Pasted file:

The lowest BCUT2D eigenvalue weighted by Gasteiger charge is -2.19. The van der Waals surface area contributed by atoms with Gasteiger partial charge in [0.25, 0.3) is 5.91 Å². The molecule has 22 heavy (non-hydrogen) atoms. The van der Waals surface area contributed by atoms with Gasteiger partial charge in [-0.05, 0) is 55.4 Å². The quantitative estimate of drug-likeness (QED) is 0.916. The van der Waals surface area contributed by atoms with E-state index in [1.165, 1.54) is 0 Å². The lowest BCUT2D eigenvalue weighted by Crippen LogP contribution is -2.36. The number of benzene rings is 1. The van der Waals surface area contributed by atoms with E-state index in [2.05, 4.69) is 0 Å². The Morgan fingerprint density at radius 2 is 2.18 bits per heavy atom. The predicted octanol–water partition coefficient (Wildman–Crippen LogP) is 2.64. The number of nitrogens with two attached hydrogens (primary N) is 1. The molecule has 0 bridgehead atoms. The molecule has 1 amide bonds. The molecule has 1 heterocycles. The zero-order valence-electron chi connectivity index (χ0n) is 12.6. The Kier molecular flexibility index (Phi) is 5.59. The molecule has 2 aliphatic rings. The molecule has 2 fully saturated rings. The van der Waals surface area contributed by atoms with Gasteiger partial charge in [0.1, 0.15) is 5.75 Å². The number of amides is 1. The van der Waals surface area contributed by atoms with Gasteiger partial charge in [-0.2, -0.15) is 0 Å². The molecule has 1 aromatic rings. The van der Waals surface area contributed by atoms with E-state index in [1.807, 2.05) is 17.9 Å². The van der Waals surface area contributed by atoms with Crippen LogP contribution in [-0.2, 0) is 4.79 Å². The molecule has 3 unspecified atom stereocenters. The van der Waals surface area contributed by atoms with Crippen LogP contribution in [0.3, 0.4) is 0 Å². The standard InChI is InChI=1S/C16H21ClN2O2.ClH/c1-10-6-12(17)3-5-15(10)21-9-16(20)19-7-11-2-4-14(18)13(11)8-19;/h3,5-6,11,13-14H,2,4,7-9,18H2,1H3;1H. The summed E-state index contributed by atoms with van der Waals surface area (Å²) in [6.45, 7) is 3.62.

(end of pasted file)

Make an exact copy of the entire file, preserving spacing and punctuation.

The lowest BCUT2D eigenvalue weighted by Gasteiger charge is -2.19. The van der Waals surface area contributed by atoms with Gasteiger partial charge in [0.25, 0.3) is 5.91 Å². The molecule has 22 heavy (non-hydrogen) atoms. The van der Waals surface area contributed by atoms with Gasteiger partial charge in [-0.05, 0) is 55.4 Å². The quantitative estimate of drug-likeness (QED) is 0.916. The van der Waals surface area contributed by atoms with E-state index in [1.165, 1.54) is 0 Å². The lowest BCUT2D eigenvalue weighted by Crippen LogP contribution is -2.36. The number of benzene rings is 1. The van der Waals surface area contributed by atoms with E-state index in [2.05, 4.69) is 0 Å². The Morgan fingerprint density at radius 2 is 2.18 bits per heavy atom. The predicted octanol–water partition coefficient (Wildman–Crippen LogP) is 2.64. The number of nitrogens with two attached hydrogens (primary N) is 1. The molecule has 0 bridgehead atoms. The molecule has 1 amide bonds. The molecule has 1 heterocycles. The zero-order valence-electron chi connectivity index (χ0n) is 12.6. The Kier molecular flexibility index (Phi) is 5.59. The molecule has 2 aliphatic rings. The molecule has 2 fully saturated rings. The van der Waals surface area contributed by atoms with Gasteiger partial charge in [0.1, 0.15) is 5.75 Å². The number of amides is 1. The van der Waals surface area contributed by atoms with Gasteiger partial charge in [-0.2, -0.15) is 0 Å². The molecule has 1 aromatic rings. The van der Waals surface area contributed by atoms with E-state index in [1.807, 2.05) is 17.9 Å². The van der Waals surface area contributed by atoms with Crippen LogP contribution in [-0.2, 0) is 4.79 Å². The molecule has 3 unspecified atom stereocenters. The van der Waals surface area contributed by atoms with Crippen LogP contribution in [0.3, 0.4) is 0 Å². The standard InChI is InChI=1S/C16H21ClN2O2.ClH/c1-10-6-12(17)3-5-15(10)21-9-16(20)19-7-11-2-4-14(18)13(11)8-19;/h3,5-6,11,13-14H,2,4,7-9,18H2,1H3;1H. The summed E-state index contributed by atoms with van der Waals surface area (Å²) in [6.45, 7) is 3.62.